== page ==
The Alumni House will begin accepting reservations for the 2017-18 academic/fiscal year on Wednesday, March 1, 2017 at 8:00 a.m.  All reservation requests should be made online via the Alumni House web page.  For a list of revised rental/usage policies, rates & fees, and a link to the reservation form visit the web page at http://alumni.uncg.edu/house.

For additional information, contact John Comer at 6-1466.

Dr. Laurie Gold

Photo of Dr. Laurie Gold.Dr. Laurie Gold (Kinesiology) received additional funding from the National Institutes of Health for the project “Pathways from Childhood Self-Regulation to Cardiovascular Risk in Adolescence.” Cardiovascular risk factors (CVR)—including obesity, elevated lipids, altered glucose metabolism, hypertension, and elevated low-grade inflammation—are detectable, common, and increasing during adolescence. However, the developmental origins of adolescent CVR and its increases are poorly understood. The project will test whether childhood self-regulation and adolescent cardiovascular risk factor pathways are mediated by health behaviors (e.g., substance use, exercise, nutrition, and sleep). By testing these linkages, the proposed research will be the first to conduct a fine-grained developmental analysis of childhood self-regulation health behaviors and CVR pathways spanning 16 years.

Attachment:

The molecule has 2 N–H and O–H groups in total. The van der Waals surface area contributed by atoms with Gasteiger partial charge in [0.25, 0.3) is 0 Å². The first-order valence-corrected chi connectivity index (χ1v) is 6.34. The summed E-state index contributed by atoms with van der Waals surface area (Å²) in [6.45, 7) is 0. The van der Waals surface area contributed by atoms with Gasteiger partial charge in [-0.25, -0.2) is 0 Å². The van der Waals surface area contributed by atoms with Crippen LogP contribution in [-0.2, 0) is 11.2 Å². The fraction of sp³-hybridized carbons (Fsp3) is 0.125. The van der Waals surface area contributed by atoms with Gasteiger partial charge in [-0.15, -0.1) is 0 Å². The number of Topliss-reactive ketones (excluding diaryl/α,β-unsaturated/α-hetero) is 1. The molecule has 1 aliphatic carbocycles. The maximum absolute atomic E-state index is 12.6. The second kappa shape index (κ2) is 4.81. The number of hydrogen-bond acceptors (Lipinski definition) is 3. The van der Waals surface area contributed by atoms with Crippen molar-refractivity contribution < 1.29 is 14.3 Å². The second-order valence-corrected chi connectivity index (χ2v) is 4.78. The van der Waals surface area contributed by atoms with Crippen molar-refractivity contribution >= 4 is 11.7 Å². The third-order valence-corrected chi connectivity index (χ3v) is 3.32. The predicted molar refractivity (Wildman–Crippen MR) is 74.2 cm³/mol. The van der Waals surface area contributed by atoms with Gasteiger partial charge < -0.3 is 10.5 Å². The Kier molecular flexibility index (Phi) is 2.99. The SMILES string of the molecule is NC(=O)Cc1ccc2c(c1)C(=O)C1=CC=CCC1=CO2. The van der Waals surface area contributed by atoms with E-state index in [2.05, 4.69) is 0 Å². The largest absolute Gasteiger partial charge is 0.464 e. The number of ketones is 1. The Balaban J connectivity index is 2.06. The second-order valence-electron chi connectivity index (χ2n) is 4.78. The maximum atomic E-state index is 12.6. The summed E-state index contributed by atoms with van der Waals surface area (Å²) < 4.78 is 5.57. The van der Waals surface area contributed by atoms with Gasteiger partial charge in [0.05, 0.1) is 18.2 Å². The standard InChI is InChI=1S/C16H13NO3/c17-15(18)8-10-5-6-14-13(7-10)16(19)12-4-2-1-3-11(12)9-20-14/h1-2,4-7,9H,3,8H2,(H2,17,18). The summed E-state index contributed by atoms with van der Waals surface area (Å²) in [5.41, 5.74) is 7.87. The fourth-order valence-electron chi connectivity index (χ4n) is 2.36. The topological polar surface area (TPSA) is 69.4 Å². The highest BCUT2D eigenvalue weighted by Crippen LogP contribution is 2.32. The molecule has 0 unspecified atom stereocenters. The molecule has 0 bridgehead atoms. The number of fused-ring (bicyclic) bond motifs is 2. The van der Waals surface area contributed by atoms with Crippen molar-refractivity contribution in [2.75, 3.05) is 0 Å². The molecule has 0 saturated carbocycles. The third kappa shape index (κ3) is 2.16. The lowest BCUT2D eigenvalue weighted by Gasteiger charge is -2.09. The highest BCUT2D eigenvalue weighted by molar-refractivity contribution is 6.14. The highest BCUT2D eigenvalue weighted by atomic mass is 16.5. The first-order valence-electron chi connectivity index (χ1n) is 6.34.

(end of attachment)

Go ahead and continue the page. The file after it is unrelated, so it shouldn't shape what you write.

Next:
Dr. Zhenquan Jia

Photo of Dr. Zhenquan JiaDr. Zhenquan Jia (Biology) received new funding from the United Soybean Board for the
“United Soybean Board Soy Health Research Program incentive award.”

Vascular inflammation and its subsequent endothelial dysfunction play a fundamental role in the initiation and progression of atherosclerosis. Accumulating evidence shows that various pro-inflammatory cytokines including tumor necrosis factor (TNF)-a, interleukin 1 beta (IL-1ß) and interferon (INF)-? are critically involved in the pathogenesis of atherosclerosis. An elevated blood level of these pro-inflammatory mediators is validated markers of vascular inflammation, which can subsequently lead to the development of atherosclerosis. The overall objective of this project is to evaluate the cellular mechanism(s) of action of genistein in its protective effect against cytokine-induced vascular dysfunction.